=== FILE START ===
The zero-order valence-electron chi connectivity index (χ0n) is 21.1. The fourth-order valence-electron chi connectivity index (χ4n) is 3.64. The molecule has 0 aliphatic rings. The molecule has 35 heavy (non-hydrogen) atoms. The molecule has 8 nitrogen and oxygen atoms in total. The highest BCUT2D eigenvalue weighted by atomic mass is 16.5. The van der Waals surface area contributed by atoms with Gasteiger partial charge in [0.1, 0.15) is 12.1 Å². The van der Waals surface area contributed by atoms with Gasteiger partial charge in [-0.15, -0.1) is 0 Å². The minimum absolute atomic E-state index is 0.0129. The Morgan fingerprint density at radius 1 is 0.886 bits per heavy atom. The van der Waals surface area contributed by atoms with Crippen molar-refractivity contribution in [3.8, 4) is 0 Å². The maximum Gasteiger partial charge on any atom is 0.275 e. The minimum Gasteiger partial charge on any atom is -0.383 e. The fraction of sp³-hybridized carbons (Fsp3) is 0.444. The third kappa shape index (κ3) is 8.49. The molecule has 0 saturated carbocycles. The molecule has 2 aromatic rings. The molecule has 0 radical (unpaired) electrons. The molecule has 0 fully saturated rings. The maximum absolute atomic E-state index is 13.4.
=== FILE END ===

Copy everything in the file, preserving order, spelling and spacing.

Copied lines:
The zero-order valence-electron chi connectivity index (χ0n) is 21.1. The fourth-order valence-electron chi connectivity index (χ4n) is 3.64. The molecule has 0 aliphatic rings. The molecule has 35 heavy (non-hydrogen) atoms. The molecule has 8 nitrogen and oxygen atoms in total. The highest BCUT2D eigenvalue weighted by atomic mass is 16.5. The van der Waals surface area contributed by atoms with Gasteiger partial charge in [0.1, 0.15) is 12.1 Å². The van der Waals surface area contributed by atoms with Gasteiger partial charge in [-0.15, -0.1) is 0 Å². The minimum absolute atomic E-state index is 0.0129. The Morgan fingerprint density at radius 1 is 0.886 bits per heavy atom. The van der Waals surface area contributed by atoms with Crippen molar-refractivity contribution in [3.8, 4) is 0 Å². The maximum Gasteiger partial charge on any atom is 0.275 e. The minimum Gasteiger partial charge on any atom is -0.383 e. The fraction of sp³-hybridized carbons (Fsp3) is 0.444. The third kappa shape index (κ3) is 8.49. The molecule has 0 saturated carbocycles. The molecule has 2 aromatic rings. The molecule has 0 radical (unpaired) electrons. The molecule has 0 fully saturated rings. The maximum absolute atomic E-state index is 13.4.